Warning — I’m about to be nit-picky: I would never refer to the Venus of Willendorf and other similar statues as pornography. They are neither vulgar nor for the purposes of titillation or objectification of women. And while I’m being nit-picky, I would have also preferred to see a greater distinction between Roman orgies, Middle Ages masquerades and the like and the sacred sex of Mesopotamia and other cultures. I know you did some, and that this is a survey piece. Maybe that means it’s a story prompt for me 😁, but the sacred intimates (my preferred term over “temple prostitute”) of Ishtar and others were engaged in something that was very, very different from the hedonistic orgies of later times. It was not only a way to commune with the Goddess through her priestess, but was also often for the purposes of healing, particularly of soldiers returning from war.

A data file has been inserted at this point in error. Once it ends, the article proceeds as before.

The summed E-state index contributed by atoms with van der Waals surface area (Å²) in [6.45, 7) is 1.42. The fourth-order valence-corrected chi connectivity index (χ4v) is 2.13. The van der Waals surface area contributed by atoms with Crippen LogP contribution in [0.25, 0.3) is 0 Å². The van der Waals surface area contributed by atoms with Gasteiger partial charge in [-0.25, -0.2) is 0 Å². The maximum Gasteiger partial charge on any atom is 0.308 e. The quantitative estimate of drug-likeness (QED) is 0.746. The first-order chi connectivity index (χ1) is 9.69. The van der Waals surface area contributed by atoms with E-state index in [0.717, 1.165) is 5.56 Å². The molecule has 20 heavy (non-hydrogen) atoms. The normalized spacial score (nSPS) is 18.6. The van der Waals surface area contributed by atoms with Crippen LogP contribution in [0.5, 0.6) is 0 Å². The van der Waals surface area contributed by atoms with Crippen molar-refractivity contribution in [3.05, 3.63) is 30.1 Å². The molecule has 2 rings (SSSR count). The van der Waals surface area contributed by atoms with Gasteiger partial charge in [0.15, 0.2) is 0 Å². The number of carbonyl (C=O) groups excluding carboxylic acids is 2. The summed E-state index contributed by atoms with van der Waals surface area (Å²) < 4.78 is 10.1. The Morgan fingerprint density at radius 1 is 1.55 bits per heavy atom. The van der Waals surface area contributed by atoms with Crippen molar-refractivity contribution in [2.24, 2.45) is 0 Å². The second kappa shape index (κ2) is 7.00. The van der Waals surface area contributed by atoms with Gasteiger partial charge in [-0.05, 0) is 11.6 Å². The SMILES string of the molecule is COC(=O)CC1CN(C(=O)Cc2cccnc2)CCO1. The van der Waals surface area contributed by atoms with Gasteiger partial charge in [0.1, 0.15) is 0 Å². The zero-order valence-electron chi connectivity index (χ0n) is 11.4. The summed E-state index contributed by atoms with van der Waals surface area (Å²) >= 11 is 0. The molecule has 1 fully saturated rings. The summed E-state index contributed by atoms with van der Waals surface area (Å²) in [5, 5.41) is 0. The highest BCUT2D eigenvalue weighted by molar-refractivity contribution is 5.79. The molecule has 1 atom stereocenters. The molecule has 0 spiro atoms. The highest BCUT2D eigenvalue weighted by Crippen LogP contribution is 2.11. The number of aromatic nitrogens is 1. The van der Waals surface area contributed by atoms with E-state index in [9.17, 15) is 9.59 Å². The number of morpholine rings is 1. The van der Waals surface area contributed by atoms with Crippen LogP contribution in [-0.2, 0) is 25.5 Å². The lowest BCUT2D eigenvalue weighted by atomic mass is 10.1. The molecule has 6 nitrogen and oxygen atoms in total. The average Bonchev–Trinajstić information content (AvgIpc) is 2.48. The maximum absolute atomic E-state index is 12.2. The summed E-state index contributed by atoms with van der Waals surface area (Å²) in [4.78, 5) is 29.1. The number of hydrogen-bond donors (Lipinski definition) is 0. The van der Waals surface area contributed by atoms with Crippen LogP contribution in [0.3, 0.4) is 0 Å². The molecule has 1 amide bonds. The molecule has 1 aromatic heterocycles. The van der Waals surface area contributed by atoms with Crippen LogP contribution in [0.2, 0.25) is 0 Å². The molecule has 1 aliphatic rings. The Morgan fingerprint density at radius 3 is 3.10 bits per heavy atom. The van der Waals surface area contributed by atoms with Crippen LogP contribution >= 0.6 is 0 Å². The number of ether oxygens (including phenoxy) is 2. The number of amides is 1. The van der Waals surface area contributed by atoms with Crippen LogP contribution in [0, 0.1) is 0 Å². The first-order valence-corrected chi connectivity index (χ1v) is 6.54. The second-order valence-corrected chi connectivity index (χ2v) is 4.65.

Otherwise, an interesting and enjoyable piece.

If you are looking for something interesting to read, check out Sacred Pleasure: Sex, Myth and the Politics of the Body by Riane Eisler. I think you might enjoy it. Also, here’s a couple of related pieces that I’ve written, published I think before I got to know you.

Dispelling cultural myths with research-driven stories. My favorite word is “specious.” Not fragile like a flower; fragile like a bomb! Twitter @ElleBeau

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